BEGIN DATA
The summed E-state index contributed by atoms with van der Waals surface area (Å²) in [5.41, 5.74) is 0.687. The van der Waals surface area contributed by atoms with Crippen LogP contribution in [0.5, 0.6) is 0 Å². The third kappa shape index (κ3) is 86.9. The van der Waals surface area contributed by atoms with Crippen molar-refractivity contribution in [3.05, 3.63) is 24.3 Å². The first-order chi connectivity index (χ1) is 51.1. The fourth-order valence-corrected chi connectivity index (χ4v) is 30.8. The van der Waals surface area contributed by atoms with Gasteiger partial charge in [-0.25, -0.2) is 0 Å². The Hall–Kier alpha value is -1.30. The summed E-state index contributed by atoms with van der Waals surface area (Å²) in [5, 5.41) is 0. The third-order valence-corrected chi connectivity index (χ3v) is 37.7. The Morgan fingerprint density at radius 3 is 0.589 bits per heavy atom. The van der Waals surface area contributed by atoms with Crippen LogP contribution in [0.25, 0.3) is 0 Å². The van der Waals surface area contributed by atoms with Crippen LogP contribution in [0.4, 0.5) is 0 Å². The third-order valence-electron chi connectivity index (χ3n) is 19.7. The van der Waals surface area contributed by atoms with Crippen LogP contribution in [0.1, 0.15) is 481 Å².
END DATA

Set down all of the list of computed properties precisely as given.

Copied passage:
The summed E-state index contributed by atoms with van der Waals surface area (Å²) in [5.41, 5.74) is 0.687. The van der Waals surface area contributed by atoms with Crippen LogP contribution in [0.5, 0.6) is 0 Å². The third kappa shape index (κ3) is 86.9. The van der Waals surface area contributed by atoms with Crippen molar-refractivity contribution in [3.05, 3.63) is 24.3 Å². The first-order chi connectivity index (χ1) is 51.1. The fourth-order valence-corrected chi connectivity index (χ4v) is 30.8. The van der Waals surface area contributed by atoms with Gasteiger partial charge in [-0.25, -0.2) is 0 Å². The Hall–Kier alpha value is -1.30. The summed E-state index contributed by atoms with van der Waals surface area (Å²) in [5, 5.41) is 0. The third-order valence-corrected chi connectivity index (χ3v) is 37.7. The Morgan fingerprint density at radius 3 is 0.589 bits per heavy atom. The van der Waals surface area contributed by atoms with Crippen LogP contribution in [0.25, 0.3) is 0 Å². The van der Waals surface area contributed by atoms with Crippen LogP contribution in [0.4, 0.5) is 0 Å². The third-order valence-electron chi connectivity index (χ3n) is 19.7. The van der Waals surface area contributed by atoms with Crippen LogP contribution in [0.1, 0.15) is 481 Å².